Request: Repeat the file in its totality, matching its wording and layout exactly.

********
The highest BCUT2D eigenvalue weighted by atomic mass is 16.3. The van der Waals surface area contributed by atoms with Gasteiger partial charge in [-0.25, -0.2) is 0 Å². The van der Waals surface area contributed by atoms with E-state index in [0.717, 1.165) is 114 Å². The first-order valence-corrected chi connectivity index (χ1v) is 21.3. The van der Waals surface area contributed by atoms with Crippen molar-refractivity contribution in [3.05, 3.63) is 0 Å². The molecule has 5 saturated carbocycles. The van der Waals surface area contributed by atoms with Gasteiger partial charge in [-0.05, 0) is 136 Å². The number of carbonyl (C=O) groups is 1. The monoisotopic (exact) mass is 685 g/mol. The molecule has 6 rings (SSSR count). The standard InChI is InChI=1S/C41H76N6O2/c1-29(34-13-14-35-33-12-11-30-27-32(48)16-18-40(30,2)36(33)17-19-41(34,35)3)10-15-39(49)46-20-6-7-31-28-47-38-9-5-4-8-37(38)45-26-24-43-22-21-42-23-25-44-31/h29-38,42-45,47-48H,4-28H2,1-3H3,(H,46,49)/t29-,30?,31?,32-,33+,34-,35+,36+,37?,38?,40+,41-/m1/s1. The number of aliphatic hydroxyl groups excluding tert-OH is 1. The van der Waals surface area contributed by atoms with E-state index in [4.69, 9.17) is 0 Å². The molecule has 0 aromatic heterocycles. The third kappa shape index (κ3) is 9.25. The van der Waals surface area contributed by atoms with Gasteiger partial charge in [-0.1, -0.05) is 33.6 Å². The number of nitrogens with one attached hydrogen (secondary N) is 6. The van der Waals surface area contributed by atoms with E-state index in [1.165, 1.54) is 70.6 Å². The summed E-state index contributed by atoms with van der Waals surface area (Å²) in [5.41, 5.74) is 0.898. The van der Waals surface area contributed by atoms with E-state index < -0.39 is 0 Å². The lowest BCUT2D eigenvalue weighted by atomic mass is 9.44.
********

The highest BCUT2D eigenvalue weighted by atomic mass is 16.3. The van der Waals surface area contributed by atoms with Gasteiger partial charge in [-0.25, -0.2) is 0 Å². The van der Waals surface area contributed by atoms with E-state index in [0.717, 1.165) is 114 Å². The first-order valence-corrected chi connectivity index (χ1v) is 21.3. The van der Waals surface area contributed by atoms with Crippen molar-refractivity contribution in [3.05, 3.63) is 0 Å². The molecule has 5 saturated carbocycles. The van der Waals surface area contributed by atoms with Gasteiger partial charge in [-0.05, 0) is 136 Å². The number of carbonyl (C=O) groups is 1. The monoisotopic (exact) mass is 685 g/mol. The molecule has 6 rings (SSSR count). The standard InChI is InChI=1S/C41H76N6O2/c1-29(34-13-14-35-33-12-11-30-27-32(48)16-18-40(30,2)36(33)17-19-41(34,35)3)10-15-39(49)46-20-6-7-31-28-47-38-9-5-4-8-37(38)45-26-24-43-22-21-42-23-25-44-31/h29-38,42-45,47-48H,4-28H2,1-3H3,(H,46,49)/t29-,30?,31?,32-,33+,34-,35+,36+,37?,38?,40+,41-/m1/s1. The number of aliphatic hydroxyl groups excluding tert-OH is 1. The van der Waals surface area contributed by atoms with E-state index in [4.69, 9.17) is 0 Å². The molecule has 0 aromatic heterocycles. The third kappa shape index (κ3) is 9.25. The van der Waals surface area contributed by atoms with Gasteiger partial charge in [-0.1, -0.05) is 33.6 Å². The number of nitrogens with one attached hydrogen (secondary N) is 6. The van der Waals surface area contributed by atoms with E-state index in [1.165, 1.54) is 70.6 Å². The summed E-state index contributed by atoms with van der Waals surface area (Å²) in [5.41, 5.74) is 0.898. The van der Waals surface area contributed by atoms with E-state index < -0.39 is 0 Å². The lowest BCUT2D eigenvalue weighted by atomic mass is 9.44.